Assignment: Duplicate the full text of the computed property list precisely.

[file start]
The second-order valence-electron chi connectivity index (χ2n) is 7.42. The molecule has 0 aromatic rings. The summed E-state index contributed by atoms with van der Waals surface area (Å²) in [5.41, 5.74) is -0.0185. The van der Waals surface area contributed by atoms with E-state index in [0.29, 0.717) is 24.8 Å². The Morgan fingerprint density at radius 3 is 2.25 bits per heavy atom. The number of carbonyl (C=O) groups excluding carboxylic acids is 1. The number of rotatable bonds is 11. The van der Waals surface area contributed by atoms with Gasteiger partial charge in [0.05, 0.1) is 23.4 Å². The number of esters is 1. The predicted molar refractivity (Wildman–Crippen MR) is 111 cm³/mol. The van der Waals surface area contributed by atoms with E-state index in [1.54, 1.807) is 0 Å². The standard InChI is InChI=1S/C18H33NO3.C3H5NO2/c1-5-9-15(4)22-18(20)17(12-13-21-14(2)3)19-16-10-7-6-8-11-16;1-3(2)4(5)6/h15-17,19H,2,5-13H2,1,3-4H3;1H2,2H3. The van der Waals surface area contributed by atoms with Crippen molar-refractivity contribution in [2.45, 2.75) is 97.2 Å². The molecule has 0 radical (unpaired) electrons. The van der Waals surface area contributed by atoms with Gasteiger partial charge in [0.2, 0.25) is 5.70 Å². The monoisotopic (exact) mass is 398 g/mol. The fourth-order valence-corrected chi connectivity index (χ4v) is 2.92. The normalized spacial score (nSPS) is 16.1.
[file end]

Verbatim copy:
The second-order valence-electron chi connectivity index (χ2n) is 7.42. The molecule has 0 aromatic rings. The summed E-state index contributed by atoms with van der Waals surface area (Å²) in [5.41, 5.74) is -0.0185. The van der Waals surface area contributed by atoms with E-state index in [0.29, 0.717) is 24.8 Å². The Morgan fingerprint density at radius 3 is 2.25 bits per heavy atom. The number of carbonyl (C=O) groups excluding carboxylic acids is 1. The number of rotatable bonds is 11. The van der Waals surface area contributed by atoms with Gasteiger partial charge in [0.05, 0.1) is 23.4 Å². The number of esters is 1. The predicted molar refractivity (Wildman–Crippen MR) is 111 cm³/mol. The van der Waals surface area contributed by atoms with E-state index in [1.54, 1.807) is 0 Å². The standard InChI is InChI=1S/C18H33NO3.C3H5NO2/c1-5-9-15(4)22-18(20)17(12-13-21-14(2)3)19-16-10-7-6-8-11-16;1-3(2)4(5)6/h15-17,19H,2,5-13H2,1,3-4H3;1H2,2H3. The van der Waals surface area contributed by atoms with Crippen molar-refractivity contribution in [2.45, 2.75) is 97.2 Å². The molecule has 0 radical (unpaired) electrons. The van der Waals surface area contributed by atoms with Gasteiger partial charge in [0.2, 0.25) is 5.70 Å². The monoisotopic (exact) mass is 398 g/mol. The fourth-order valence-corrected chi connectivity index (χ4v) is 2.92. The normalized spacial score (nSPS) is 16.1.